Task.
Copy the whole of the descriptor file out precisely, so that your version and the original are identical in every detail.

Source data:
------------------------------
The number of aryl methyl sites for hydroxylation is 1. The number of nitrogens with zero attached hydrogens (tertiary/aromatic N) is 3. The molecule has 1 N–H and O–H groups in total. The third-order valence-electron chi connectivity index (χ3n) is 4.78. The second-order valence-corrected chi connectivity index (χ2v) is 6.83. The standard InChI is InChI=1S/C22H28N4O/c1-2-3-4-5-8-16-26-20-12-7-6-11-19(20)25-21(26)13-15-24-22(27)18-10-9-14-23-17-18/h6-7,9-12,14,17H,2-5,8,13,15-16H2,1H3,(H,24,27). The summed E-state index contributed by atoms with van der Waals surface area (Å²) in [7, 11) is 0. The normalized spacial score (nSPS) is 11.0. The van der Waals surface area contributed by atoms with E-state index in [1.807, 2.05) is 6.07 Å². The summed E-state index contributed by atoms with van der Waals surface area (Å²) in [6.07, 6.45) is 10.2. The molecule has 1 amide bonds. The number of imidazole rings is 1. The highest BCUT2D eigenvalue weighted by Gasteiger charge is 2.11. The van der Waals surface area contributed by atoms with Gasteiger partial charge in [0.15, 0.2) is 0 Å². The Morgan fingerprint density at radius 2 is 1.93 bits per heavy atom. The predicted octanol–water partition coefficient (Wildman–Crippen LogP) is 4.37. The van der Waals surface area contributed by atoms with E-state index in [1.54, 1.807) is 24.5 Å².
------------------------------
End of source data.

The number of aryl methyl sites for hydroxylation is 1. The number of nitrogens with zero attached hydrogens (tertiary/aromatic N) is 3. The molecule has 1 N–H and O–H groups in total. The third-order valence-electron chi connectivity index (χ3n) is 4.78. The second-order valence-corrected chi connectivity index (χ2v) is 6.83. The standard InChI is InChI=1S/C22H28N4O/c1-2-3-4-5-8-16-26-20-12-7-6-11-19(20)25-21(26)13-15-24-22(27)18-10-9-14-23-17-18/h6-7,9-12,14,17H,2-5,8,13,15-16H2,1H3,(H,24,27). The summed E-state index contributed by atoms with van der Waals surface area (Å²) in [7, 11) is 0. The normalized spacial score (nSPS) is 11.0. The van der Waals surface area contributed by atoms with E-state index in [1.807, 2.05) is 6.07 Å². The summed E-state index contributed by atoms with van der Waals surface area (Å²) in [6.07, 6.45) is 10.2. The molecule has 1 amide bonds. The number of imidazole rings is 1. The highest BCUT2D eigenvalue weighted by Gasteiger charge is 2.11. The van der Waals surface area contributed by atoms with Gasteiger partial charge in [0.15, 0.2) is 0 Å². The Morgan fingerprint density at radius 2 is 1.93 bits per heavy atom. The predicted octanol–water partition coefficient (Wildman–Crippen LogP) is 4.37. The van der Waals surface area contributed by atoms with E-state index in [1.54, 1.807) is 24.5 Å².